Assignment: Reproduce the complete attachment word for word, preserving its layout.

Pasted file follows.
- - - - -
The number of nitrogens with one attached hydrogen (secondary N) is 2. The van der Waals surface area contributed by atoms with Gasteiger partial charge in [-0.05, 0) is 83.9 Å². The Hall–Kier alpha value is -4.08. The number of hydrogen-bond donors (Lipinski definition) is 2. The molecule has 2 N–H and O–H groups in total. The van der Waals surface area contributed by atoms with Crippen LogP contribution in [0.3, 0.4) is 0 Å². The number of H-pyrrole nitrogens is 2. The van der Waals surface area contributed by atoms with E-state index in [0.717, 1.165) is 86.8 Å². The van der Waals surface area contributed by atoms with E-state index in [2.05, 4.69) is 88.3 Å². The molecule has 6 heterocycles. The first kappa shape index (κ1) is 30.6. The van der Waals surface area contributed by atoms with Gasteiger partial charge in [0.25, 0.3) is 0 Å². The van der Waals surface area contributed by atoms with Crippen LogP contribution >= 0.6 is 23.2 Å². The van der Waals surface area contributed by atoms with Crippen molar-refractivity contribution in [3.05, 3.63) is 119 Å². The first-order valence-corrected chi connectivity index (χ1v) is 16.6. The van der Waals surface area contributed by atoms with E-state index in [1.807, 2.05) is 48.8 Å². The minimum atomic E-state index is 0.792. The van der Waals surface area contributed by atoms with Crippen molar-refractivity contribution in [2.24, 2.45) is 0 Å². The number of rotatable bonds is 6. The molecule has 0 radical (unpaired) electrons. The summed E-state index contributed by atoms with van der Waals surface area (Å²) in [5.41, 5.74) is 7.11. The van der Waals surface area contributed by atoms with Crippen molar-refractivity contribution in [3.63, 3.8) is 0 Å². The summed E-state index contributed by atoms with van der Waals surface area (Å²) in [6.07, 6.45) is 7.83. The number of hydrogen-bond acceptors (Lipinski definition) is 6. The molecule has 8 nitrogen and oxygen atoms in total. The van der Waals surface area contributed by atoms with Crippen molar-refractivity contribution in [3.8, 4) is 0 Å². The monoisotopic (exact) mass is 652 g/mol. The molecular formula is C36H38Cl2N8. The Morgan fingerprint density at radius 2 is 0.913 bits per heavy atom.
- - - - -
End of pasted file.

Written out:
The number of nitrogens with one attached hydrogen (secondary N) is 2. The van der Waals surface area contributed by atoms with Gasteiger partial charge in [-0.05, 0) is 83.9 Å². The Hall–Kier alpha value is -4.08. The number of hydrogen-bond donors (Lipinski definition) is 2. The molecule has 2 N–H and O–H groups in total. The van der Waals surface area contributed by atoms with Crippen LogP contribution in [0.3, 0.4) is 0 Å². The number of H-pyrrole nitrogens is 2. The van der Waals surface area contributed by atoms with E-state index in [0.717, 1.165) is 86.8 Å². The van der Waals surface area contributed by atoms with E-state index in [2.05, 4.69) is 88.3 Å². The molecule has 6 heterocycles. The first kappa shape index (κ1) is 30.6. The van der Waals surface area contributed by atoms with Gasteiger partial charge in [0.25, 0.3) is 0 Å². The van der Waals surface area contributed by atoms with Crippen LogP contribution >= 0.6 is 23.2 Å². The van der Waals surface area contributed by atoms with Crippen molar-refractivity contribution in [3.05, 3.63) is 119 Å². The first-order valence-corrected chi connectivity index (χ1v) is 16.6. The van der Waals surface area contributed by atoms with E-state index in [1.807, 2.05) is 48.8 Å². The minimum atomic E-state index is 0.792. The van der Waals surface area contributed by atoms with Crippen molar-refractivity contribution in [2.24, 2.45) is 0 Å². The number of rotatable bonds is 6. The molecule has 0 radical (unpaired) electrons. The summed E-state index contributed by atoms with van der Waals surface area (Å²) in [5.41, 5.74) is 7.11. The van der Waals surface area contributed by atoms with Crippen molar-refractivity contribution in [3.63, 3.8) is 0 Å². The summed E-state index contributed by atoms with van der Waals surface area (Å²) in [6.07, 6.45) is 7.83. The number of hydrogen-bond acceptors (Lipinski definition) is 6. The molecule has 8 nitrogen and oxygen atoms in total. The van der Waals surface area contributed by atoms with Crippen molar-refractivity contribution in [3.8, 4) is 0 Å². The monoisotopic (exact) mass is 652 g/mol. The molecular formula is C36H38Cl2N8. The Morgan fingerprint density at radius 2 is 0.913 bits per heavy atom.